The concert takes its title from one of items in it, Music to Hear by George Shearing, a five-movement work of Shakespeare sonnet and song settings by the legendary jazz who died earlier this year, while elsewhere there is a Ward Swingle version of the Bard’s often-set It Was a Lover and Her Lass.

Three pieces by John Rutter, four if his arrangement of Down By the Riverside is counted, include the third and fifth of the five Birthday Madrigals he penned as a 75th birthday present to George Shearing, plus Blow, Blow Thou Winter Wind from his choral cycle When Icicles Hang.

Three pieces by Elgar are also on the programme, all pre-1900: two part-songs The Snow and My Love Dwelt in a Northern Land, and final chorus – also in effect a part-song for female voices – from his King Olaf cantata of 1896, As Torrents in Summer.

The Chorale men get a chance to show off their expertise if George Stead’s setting of Psalm 126 penned for Colne Valley Male Voice Choir before the oldest piece in the concert his heard, Robert Pearsall’s fairly familiar madrigal Lay a Garland.

Parry: My Soul There is a Country, and Delius: Midsummer Song (1908), each get a look in, Ernest Tomlinson’s setting of Rollicum, Rorum gets an outing and proceedings end in further realms of swing with an arrangement of Cy Coleman’s Rhythm of Life from Sweet Charity.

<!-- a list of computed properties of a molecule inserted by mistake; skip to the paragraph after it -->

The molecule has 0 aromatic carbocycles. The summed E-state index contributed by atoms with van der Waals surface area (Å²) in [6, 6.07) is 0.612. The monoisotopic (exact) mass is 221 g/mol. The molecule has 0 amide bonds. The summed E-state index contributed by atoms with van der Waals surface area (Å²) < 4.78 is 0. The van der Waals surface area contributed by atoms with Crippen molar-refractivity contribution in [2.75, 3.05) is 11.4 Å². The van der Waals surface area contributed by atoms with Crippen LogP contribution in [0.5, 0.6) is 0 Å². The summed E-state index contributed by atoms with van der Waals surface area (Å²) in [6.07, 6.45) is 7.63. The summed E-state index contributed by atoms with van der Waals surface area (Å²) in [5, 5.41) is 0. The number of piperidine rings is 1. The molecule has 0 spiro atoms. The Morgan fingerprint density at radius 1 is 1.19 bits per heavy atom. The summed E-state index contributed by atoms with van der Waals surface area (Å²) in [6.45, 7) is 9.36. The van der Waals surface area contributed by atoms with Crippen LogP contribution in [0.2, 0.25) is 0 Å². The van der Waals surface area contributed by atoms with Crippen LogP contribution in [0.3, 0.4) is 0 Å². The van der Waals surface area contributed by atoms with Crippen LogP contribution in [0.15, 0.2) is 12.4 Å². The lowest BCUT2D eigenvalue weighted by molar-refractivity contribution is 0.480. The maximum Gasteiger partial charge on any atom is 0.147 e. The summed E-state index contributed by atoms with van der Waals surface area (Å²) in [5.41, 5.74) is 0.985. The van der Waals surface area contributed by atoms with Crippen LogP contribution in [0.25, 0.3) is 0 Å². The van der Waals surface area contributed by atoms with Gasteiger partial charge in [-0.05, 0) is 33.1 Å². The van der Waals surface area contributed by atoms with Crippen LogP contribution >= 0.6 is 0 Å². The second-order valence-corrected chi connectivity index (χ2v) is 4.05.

Giving vocal chords a rest, pianist Ian Sharpe has a couple of solo slots at Ecclesall which will be filled by Ella Taylor, 2011 BBC Choir Girl of Year and Neil’s teenage daughter should it have escaped your attention, at Buxton Methodist Church on July 9.

Tickets for the Ecclesall concert, £10, £8 concessions, £6 students, under 16s free, are available from 07816 062905, or on the door and it begins at 7.30pm.

Neil, meanwhile, is on home turf this Sunday for an uplifting concert of Choral Music for Pentecost, a joint affair involving the choirs of Sheffield Cathedral and St John’s Church, Ranmoor that ends this year’s Cathedral/ University Arts Festival.

And, as part of the same festival 24 hours earlier, this Saturday, the Sheffield Oratorio Chorus bring their present season to a close with a performance of Rossini’s Petite Messe Solennelle.

As people who know the composer’s ‘last mortal sin of his old age’ as he described it will know, it is neither little or solemn and more operatic than liturgical, though it was conceived in a ‘petite’ sense with Rossini specifying the work for 12 singers, two pianos and harmonium.

Four of the singers were the soprano, alto, tenor, bass soloists who with the other eight made up the SATB chorus.

First performed in 1864, two years later he began orchestrating the work in a way that didn’t destroy its ‘chamber’ conception and this version was premiered on February 28 1869, three months after his death, the date being significant because he had been born 77 years earlier, in a leap year on February 29.

The work follows the usual form of Mass settings, Kyrie, Gloria, Credo, Sanctus, Benedictus and Agnus Dei, though he interpolated the Holy Sacrament hymn, O Salutaris Hostia, between the Benedictus and Agnus Dei.

The Oratorio Chorus performance, as most do, uses the piano and harmonium instrumentation.